INTERNATIONAL UNIÓN, UNITED AUTOMOBILE, AEROSPACE
Washington, D.O., November 10, 1977.
DEAR Ms. Alonso, Mr. Gerber has asked me to respond to the five questions sent him in connection with his testimony on the ratification of the Panama Canal Treaties.
1. We have not discussed the Canal treaties directly with Latin American trade unionists since they were negotiated. In the past, we have had general discussion with South American trade unionists, and, on that basis, we believe they would generally support the treaties.
2. We do not believe that increased tolls will have a significant impact on consumer prices or employment in the United States.
3. We believe that the return of the Canal and the phase out of U.S. control will enhance U.S status in the world and will lead other nations to regard us more favorably. There is no likelihood that these treaties reasonably evidence that this country is becoming “isolationist" Ratification, in our view, will not lead our allies to question our ability and willingness to maintain mutual defense commitments. On the contrary, it will demonstrate a new realism and commitment toward international responsibility.
4. We believe the treaty language is both sufficiently specific and flexible.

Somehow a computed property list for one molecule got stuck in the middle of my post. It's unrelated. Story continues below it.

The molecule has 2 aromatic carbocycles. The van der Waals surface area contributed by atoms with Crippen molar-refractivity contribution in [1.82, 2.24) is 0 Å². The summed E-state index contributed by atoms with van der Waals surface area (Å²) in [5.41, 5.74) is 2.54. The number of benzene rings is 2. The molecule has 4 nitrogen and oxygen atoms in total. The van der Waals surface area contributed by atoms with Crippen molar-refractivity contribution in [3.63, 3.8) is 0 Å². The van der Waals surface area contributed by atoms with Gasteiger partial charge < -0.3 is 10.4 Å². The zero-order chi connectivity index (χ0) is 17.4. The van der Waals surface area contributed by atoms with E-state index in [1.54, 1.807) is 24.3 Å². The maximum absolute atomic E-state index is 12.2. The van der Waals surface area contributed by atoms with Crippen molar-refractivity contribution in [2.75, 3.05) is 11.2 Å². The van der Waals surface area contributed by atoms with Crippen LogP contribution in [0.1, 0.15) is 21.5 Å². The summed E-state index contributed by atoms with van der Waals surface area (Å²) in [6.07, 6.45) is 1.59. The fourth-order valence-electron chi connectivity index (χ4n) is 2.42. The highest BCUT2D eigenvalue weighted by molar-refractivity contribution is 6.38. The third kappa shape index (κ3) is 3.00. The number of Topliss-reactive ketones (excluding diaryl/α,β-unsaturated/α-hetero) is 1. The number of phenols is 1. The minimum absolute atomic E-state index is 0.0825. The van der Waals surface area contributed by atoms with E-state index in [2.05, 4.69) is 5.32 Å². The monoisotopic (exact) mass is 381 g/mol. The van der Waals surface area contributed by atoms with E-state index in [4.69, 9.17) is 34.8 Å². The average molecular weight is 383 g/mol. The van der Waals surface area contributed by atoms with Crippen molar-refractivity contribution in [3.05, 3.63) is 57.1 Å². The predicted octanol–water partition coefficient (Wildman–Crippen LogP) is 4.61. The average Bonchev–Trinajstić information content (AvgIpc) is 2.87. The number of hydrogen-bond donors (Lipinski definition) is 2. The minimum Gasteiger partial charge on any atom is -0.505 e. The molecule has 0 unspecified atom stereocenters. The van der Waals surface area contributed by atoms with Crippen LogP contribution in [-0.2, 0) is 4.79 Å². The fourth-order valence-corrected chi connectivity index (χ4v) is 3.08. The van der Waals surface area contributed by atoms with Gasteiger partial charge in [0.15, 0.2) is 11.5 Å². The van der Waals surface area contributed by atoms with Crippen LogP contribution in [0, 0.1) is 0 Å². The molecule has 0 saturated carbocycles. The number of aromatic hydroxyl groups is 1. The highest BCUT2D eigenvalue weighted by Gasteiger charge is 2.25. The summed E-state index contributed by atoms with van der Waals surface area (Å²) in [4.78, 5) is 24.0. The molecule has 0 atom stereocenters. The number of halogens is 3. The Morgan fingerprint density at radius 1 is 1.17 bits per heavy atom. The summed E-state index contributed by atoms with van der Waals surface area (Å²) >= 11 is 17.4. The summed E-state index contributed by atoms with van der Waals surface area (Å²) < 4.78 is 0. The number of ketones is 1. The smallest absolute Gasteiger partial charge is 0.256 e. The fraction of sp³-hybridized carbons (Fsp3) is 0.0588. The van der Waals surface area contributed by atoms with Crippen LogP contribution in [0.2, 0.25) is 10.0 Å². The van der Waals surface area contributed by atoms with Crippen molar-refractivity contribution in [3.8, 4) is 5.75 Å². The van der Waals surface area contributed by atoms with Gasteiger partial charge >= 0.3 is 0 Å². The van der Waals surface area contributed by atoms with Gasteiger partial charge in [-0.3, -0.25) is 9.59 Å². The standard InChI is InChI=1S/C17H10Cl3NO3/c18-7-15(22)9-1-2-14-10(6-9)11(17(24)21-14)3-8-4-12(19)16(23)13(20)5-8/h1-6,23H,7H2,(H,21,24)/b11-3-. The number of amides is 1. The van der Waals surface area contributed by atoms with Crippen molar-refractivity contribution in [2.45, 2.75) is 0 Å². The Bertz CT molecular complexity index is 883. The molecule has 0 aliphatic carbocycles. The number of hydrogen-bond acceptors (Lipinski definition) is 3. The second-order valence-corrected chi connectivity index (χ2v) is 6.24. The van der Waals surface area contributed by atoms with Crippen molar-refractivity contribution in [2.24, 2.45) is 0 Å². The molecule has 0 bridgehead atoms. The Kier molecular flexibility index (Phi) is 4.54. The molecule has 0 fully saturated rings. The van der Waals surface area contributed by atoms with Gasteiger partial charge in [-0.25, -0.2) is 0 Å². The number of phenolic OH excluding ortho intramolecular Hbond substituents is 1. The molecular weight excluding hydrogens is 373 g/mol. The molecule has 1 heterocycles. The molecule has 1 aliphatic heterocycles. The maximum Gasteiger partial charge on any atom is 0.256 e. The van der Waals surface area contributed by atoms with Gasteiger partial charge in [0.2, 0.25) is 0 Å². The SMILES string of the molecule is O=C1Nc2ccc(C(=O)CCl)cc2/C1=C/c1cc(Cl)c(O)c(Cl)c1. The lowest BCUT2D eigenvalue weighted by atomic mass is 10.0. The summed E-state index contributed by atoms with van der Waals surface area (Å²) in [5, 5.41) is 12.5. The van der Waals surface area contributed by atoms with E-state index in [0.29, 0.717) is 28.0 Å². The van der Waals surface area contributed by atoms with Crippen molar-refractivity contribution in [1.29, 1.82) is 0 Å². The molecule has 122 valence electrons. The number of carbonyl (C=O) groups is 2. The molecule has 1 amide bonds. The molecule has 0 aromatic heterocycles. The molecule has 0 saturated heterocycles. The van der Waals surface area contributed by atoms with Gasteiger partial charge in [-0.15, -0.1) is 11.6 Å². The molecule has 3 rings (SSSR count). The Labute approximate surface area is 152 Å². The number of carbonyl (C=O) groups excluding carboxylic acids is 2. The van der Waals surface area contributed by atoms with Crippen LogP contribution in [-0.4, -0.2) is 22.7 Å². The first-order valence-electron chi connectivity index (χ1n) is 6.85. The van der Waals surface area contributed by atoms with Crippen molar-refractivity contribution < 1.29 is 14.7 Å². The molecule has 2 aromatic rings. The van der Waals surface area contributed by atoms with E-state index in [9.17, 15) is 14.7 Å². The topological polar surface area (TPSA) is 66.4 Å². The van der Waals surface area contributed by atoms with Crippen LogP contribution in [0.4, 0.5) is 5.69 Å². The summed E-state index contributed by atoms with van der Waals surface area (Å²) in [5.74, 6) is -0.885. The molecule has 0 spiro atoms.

5. The UAW has, and always will be, concerned with human rights, but we believe the maintenance of a U.S. colonial enclave in Panama will not contribute to human rights in Panama or elsewhere. Sincerely,
STEPHAN I. SCHLOSSBERG,
Director, Government and Public Affairs The CHAIRMAN. Next we will hear from a panel of three witnesses: Alfred J. Graham, president, Canal Zone Central Labor Union and Metal Trades Council, AFL-CIO; Capt. J. R. Williams, president,
Panama Canal Pilots' Association; and Rene C. Lioeanjia, regional director, Central and South America, National Maritime Union.
Gentlemen, if you will take your places at the table, we would be glad to hear from you.
We have a statement from Mr. Graham.
Mr. Graham, your statement will be printed in full in the record and we would be glad for you to proceed as you see fit. Please hold your time to 7 minutes.
Please proceed. [Mr. Graham's biography follows:] BIOGRAPHY OF ALFRED J. GRAHAM, PRESIDENT OF THE CANAL ZONE CENTRAL
LABOB UNION AND METAL TBADES COUNCIL, AFL-CIO Born: April 4, 1933, Brooklyn, N.Y.
Canal Zone: Arrived in the Canal Zone on August 25, 1944. Completed education to high school level in Canal Zone.
Military: Served in U.S. Air Force from July 8, 1951 to June 30, 1955.